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  9. Steven Best (2006). Genetic Science, Animal Exploitation, and the Challenge for Democracy. AI and Society 20 (1):6-21.
    As the debates over cloning and stem cell research indicate, issues raised by biotechnology combine research into the genetic sciences, perspectives and contexts articulated by the social sciences, and the ethical and anthropological concerns of philosophy. Consequently, I argue that intervening in the debates over biotechnology requires supra-disciplinary critical philosophy and social theory to illuminate the problems and their stakes. In addition, debates over cloning and stem cell research raise exceptionally important challenges to bioethics and a democratic politics of communication.
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  10. Marie-Laure Betbeder, Philippe Cottier, Colin Schmidt & Pierre Tchounikine (2006). Dialogue in Context, Towards a Referential Approach in Collective Learning. AI and Society 20 (3):314-330.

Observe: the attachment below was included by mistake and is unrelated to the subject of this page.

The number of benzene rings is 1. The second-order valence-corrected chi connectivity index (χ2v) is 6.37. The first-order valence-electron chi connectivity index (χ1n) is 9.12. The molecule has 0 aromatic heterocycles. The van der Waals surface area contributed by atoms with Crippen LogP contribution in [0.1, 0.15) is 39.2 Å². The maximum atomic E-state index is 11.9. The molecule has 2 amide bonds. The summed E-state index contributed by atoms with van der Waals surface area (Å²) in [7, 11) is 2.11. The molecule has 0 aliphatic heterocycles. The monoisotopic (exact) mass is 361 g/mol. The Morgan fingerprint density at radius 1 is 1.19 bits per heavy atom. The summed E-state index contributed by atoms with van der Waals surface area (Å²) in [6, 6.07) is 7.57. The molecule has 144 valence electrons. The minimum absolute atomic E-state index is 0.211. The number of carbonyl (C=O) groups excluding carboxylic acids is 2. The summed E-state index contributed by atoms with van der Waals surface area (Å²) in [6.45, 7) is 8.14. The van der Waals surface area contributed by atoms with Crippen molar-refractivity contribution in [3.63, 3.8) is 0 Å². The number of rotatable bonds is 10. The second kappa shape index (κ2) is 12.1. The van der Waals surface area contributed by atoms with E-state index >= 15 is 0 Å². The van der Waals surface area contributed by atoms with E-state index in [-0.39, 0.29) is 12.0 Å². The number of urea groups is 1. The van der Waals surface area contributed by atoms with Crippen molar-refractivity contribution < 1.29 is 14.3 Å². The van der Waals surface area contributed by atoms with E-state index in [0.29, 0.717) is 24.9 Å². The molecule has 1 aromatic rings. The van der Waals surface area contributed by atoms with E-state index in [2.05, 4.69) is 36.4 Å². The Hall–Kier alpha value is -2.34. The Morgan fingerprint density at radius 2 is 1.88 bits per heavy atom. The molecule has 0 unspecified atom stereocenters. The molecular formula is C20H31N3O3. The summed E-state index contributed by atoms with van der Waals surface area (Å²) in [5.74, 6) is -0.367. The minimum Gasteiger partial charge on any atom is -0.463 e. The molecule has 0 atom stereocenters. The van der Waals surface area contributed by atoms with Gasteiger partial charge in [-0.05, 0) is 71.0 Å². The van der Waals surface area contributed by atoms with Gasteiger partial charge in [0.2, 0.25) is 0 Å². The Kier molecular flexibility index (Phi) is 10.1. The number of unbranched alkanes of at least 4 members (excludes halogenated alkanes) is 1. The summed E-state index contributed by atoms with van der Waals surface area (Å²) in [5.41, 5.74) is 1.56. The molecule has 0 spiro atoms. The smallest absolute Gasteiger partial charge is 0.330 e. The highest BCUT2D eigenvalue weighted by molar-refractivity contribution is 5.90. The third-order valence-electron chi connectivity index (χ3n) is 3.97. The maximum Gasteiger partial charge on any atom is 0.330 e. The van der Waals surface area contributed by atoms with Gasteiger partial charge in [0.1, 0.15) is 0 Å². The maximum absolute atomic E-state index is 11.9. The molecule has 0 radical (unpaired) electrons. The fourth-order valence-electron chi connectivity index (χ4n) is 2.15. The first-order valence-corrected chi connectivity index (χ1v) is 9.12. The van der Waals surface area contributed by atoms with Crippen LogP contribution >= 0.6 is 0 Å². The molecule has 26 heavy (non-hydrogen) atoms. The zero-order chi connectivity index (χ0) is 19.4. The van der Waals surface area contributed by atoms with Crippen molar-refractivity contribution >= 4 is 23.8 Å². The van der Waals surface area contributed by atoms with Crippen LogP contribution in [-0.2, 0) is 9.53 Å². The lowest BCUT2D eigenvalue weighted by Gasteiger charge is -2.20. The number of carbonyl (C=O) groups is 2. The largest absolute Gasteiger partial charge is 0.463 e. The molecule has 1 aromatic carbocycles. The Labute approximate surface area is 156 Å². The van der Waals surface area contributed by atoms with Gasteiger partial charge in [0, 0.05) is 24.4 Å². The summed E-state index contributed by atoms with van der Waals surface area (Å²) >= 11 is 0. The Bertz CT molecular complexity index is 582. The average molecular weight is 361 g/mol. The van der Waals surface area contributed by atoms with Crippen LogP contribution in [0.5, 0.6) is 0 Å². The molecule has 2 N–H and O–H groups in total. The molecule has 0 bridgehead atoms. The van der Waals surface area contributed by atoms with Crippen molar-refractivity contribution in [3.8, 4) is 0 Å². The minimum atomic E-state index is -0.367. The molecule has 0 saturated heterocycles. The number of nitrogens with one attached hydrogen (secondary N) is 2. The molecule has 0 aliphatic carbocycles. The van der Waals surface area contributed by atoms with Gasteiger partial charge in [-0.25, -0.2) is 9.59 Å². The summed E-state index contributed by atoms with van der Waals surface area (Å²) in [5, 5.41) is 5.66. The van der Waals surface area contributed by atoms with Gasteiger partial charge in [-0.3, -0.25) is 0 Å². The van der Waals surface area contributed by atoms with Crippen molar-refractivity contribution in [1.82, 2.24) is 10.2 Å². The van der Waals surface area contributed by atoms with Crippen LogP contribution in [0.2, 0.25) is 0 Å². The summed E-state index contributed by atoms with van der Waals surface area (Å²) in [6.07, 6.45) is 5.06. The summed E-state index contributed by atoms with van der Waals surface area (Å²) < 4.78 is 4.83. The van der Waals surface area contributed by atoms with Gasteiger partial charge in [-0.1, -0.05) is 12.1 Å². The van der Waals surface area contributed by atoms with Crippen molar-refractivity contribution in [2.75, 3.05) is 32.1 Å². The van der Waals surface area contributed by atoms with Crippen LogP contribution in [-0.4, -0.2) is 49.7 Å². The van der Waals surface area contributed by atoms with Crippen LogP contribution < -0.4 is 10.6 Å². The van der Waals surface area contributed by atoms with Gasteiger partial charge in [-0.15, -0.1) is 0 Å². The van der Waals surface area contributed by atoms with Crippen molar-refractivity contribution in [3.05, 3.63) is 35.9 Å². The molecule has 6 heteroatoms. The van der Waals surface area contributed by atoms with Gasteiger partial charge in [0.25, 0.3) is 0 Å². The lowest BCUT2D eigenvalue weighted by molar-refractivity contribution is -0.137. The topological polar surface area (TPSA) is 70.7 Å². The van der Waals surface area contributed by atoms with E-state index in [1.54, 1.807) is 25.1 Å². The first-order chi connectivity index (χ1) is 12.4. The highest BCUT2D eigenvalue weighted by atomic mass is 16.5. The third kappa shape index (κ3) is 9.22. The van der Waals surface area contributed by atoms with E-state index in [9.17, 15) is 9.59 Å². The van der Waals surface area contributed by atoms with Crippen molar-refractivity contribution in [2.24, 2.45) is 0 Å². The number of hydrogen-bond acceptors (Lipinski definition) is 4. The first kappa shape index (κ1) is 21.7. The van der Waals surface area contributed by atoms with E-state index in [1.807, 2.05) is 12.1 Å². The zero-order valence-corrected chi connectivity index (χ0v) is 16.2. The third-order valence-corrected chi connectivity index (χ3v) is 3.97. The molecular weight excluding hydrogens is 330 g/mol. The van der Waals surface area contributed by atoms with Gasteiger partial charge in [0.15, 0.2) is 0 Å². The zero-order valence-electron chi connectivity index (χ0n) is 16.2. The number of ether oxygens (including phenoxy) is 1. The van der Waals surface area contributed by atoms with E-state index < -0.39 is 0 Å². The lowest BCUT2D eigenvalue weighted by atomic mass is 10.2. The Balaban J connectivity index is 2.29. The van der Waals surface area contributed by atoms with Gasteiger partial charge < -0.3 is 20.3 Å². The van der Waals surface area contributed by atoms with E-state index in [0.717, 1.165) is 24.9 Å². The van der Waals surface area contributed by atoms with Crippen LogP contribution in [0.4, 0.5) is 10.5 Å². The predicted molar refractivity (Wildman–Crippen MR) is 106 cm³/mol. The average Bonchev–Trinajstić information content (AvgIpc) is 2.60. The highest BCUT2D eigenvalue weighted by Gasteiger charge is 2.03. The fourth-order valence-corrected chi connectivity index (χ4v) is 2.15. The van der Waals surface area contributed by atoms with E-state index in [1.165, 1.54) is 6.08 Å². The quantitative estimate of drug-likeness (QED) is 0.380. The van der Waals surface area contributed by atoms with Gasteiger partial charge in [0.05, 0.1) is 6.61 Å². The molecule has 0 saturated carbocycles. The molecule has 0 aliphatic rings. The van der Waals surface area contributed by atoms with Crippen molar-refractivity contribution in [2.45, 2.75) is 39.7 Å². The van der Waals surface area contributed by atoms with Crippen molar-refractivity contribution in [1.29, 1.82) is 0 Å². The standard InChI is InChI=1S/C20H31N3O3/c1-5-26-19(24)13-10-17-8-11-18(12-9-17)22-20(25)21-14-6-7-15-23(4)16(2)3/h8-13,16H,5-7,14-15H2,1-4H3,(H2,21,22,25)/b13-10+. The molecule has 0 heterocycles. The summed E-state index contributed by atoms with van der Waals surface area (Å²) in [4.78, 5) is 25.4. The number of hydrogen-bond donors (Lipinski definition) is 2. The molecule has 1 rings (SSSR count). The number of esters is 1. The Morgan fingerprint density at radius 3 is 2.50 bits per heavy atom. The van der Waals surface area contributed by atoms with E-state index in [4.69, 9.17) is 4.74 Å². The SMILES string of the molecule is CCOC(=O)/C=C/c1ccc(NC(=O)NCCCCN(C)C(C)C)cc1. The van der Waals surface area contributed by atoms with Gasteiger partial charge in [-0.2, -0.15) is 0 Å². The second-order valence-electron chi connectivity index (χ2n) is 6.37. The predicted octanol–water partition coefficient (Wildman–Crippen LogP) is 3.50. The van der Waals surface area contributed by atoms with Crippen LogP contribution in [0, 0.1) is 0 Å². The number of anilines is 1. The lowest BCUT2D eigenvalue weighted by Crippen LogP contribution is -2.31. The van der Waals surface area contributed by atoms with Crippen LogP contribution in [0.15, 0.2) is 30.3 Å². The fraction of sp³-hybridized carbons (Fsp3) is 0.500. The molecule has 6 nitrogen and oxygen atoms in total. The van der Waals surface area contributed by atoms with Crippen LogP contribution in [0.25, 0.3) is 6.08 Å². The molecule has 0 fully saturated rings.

In this article, we present research in the making of a collective work environment within the framework of a distance education course. We base our theoretical and methodological standpoints on examples of dialogical discourses recorded within the framework of this CSCL system called Symba. In fact, the results of previous research lead us to rethink our vision of the study of collaborative moments between participants in a computer-supported human learning environment that proposes several communication tools. Redefining the methodological process aiming (...)
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  11. Marco C. Bettoni (1995). Kant and the Software Crisis: Suggestions for the Construction of Human-Centred Software Systems. [REVIEW] AI and Society 9 (4):396-401.
    -/- In this article I deal with the question “How could we renew and enrich computer technology with Kant's help?”. By this I would like to invite computer scientists and engineers to initiate or intensify their cooperation with Kant experts. -/- What I am looking for is a better “method of definition” for software systems, particularly for the development of object-oriented and knowledge-based systems. -/- After a description of the “software crisis”, I deal first with the question why this crisis (...)